Many of the greatest cars every built were designed principally by one person. As a car company, however, it is much easier to design by committee.

You get reliable results by handing the reins to a group, and you ensure cost efficiency by coordinating design teams with your factories and suppliers. The more groups you involve through the process, the easier it is to build a successful global car in today's marketplace.

The original Mini springs to mind as a perfect example why production efficiencies are sometimes best left aside. Sure the company that build the Mini went out of business, but this brainchild of Alec Issigonis, this little gem of a car remains an icon. It certainly bettered the lives of many people just by being an excellent vehicle.

Carmakers do and will continue to listen to focus groups for some time. We just wish the people that got put in focus groups were more like our commenters. While were discussing VW's push towards the USDM, we got an excellent little history lesson from west-coaster. If only more carmakers read Jalopnik.

"So, what we're doing is making sure our vehicles are now designed first and foremost with the U.S. customer requirements in mind,"

Uh-oh. Shades of the horrific Westmoreland, PA Rabbits.

Volkswagen decided in the late 1970s that it would be great to build cars in the U.S., getting a sweet deal on an old Chrysler plant. "Oh, and while we're at it, let's REALLY make the cars appealing to more American drivers."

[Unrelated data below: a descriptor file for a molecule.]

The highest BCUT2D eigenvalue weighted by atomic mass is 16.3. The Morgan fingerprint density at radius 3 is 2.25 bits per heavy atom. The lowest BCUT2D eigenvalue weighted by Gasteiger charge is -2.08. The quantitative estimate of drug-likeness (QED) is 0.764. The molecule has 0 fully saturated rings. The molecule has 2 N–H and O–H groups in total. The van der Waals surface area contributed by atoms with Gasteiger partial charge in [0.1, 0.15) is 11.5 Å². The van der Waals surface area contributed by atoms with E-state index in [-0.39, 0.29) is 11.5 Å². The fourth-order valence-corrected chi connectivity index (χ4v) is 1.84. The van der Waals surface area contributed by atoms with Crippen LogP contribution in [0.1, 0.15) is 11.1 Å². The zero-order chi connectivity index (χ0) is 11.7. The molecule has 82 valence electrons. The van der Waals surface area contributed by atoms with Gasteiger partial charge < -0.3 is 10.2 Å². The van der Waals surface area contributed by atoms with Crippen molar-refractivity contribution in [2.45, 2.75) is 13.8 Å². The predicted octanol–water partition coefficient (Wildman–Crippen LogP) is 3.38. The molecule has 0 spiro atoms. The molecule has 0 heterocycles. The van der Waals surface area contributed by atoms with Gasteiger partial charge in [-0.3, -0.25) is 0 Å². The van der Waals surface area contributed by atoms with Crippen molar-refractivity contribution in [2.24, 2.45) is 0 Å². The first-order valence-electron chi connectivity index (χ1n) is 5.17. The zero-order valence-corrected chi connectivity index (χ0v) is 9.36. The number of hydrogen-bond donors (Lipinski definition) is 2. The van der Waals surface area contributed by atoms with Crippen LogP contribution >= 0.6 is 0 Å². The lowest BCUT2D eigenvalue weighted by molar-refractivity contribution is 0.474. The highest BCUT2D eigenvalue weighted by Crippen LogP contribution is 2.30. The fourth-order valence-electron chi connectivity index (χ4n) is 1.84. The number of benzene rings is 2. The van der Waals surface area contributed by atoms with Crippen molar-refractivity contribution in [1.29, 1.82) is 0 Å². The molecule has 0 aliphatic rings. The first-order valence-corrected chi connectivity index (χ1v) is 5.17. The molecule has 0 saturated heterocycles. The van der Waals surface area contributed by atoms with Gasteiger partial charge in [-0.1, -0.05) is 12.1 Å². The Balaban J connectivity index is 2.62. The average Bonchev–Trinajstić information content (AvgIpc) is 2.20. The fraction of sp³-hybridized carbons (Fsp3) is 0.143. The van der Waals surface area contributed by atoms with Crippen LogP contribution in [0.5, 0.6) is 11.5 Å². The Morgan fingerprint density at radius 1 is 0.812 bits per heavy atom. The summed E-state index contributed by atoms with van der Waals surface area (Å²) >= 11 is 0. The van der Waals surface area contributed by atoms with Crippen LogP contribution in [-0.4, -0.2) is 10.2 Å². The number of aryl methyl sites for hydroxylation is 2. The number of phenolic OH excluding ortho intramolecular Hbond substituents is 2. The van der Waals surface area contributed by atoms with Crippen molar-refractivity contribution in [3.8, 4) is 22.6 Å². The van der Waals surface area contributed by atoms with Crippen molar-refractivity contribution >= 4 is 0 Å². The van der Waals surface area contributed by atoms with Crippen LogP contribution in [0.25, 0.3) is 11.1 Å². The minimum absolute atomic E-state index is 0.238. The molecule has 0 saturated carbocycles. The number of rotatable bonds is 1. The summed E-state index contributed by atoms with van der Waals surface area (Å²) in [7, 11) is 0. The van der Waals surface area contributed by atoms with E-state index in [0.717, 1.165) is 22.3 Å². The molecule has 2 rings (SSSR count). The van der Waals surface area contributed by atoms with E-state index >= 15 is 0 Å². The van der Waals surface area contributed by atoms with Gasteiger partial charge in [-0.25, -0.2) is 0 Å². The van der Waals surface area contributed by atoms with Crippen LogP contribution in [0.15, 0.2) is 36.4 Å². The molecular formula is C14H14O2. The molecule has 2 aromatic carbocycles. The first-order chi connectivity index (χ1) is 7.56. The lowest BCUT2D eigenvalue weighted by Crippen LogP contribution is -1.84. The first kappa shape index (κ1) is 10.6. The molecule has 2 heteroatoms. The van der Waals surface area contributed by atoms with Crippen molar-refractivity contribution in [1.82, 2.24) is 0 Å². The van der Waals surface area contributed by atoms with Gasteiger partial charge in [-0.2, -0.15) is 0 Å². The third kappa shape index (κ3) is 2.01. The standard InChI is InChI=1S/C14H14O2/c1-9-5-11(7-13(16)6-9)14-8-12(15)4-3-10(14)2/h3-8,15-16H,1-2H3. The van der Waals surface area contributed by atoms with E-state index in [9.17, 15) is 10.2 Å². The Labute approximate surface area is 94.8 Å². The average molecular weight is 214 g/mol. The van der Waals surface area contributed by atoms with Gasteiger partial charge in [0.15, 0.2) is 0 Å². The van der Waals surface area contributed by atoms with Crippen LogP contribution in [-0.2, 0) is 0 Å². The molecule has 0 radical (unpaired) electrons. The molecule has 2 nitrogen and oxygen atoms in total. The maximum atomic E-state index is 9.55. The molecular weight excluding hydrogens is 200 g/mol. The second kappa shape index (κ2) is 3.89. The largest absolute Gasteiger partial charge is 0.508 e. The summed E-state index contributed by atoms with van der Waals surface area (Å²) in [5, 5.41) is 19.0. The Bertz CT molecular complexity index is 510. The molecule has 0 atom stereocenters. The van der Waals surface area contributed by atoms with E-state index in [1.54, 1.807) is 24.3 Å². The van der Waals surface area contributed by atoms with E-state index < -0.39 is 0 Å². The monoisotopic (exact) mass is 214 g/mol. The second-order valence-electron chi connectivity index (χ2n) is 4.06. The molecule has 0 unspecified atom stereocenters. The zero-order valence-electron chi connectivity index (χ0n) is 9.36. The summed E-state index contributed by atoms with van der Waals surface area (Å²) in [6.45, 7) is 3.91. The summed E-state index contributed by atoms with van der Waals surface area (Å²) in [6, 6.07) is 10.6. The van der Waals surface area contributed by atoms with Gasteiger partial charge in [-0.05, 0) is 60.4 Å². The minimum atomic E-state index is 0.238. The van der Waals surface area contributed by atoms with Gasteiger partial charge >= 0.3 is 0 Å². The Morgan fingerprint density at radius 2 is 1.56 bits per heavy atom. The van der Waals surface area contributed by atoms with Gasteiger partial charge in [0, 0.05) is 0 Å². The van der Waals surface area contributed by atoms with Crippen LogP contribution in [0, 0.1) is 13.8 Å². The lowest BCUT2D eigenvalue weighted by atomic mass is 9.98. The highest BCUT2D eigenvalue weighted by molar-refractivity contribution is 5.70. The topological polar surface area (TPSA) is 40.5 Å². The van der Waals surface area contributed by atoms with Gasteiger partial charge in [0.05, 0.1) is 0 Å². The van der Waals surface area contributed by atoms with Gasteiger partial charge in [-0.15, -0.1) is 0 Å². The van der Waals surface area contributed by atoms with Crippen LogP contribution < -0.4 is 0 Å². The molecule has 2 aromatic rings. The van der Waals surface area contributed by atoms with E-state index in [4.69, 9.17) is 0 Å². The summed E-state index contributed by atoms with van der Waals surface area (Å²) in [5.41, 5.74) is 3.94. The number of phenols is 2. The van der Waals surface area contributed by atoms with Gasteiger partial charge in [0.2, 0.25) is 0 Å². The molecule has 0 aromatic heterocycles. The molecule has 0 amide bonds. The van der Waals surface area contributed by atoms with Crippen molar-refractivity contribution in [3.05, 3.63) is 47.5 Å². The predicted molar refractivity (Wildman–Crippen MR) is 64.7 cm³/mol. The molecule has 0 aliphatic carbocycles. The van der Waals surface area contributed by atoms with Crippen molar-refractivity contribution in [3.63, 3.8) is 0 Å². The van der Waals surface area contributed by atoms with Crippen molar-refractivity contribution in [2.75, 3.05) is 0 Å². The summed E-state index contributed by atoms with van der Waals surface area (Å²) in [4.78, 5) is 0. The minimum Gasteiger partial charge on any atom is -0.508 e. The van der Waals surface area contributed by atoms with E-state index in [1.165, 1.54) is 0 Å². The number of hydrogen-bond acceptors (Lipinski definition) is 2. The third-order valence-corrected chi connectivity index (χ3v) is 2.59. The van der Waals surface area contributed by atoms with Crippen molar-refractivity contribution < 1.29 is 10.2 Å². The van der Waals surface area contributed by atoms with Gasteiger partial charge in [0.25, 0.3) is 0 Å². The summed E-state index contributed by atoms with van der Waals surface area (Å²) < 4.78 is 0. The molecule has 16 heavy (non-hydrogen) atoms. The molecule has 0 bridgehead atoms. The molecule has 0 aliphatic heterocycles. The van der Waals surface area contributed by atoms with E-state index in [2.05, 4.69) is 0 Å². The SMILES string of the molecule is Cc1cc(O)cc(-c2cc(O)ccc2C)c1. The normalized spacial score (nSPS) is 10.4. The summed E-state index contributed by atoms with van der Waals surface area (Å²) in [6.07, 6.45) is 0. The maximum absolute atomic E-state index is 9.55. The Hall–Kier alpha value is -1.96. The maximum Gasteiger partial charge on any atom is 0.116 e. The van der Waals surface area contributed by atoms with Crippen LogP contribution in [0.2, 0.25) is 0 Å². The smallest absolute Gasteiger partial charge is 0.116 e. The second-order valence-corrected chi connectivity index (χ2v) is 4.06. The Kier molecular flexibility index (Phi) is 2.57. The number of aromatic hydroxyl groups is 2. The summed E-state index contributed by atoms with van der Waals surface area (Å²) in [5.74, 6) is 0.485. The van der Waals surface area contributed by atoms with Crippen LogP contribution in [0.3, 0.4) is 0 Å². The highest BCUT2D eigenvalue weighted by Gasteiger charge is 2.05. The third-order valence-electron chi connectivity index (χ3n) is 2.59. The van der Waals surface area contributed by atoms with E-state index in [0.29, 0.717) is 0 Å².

Therein lay the problem. Lithe, nimble cars with firm seats and suspension turned into Yankee turds. The springs were softened, the seats became flat and covered in fabrics that looked like one of Liberace's bathrobes, and so much of the "European-ness" was then gone. Heck, the uplevel trim cars even had chintzy full wheel covers and whitewall tires. Whitewalls fer Christ's sake!

The 1983 GTI salvaged things somewhat, but mainstream Rabbits and Jettas continued on as essentially American compact cars (and then, American + small = bad) with VW badges on them.

I sincerely hope that current Volkswagen management can look back at this mistake and learn from it. The reason many people in the U.S. like to buy German cars is because they feel and behave differently than cars from other places. Make cruise control or whatever standard, fine. But don't turn your cars into corn-fed-Midwesterner-pleasing marshmallow-mobiles.


Photo Credit: Kenneth J Gill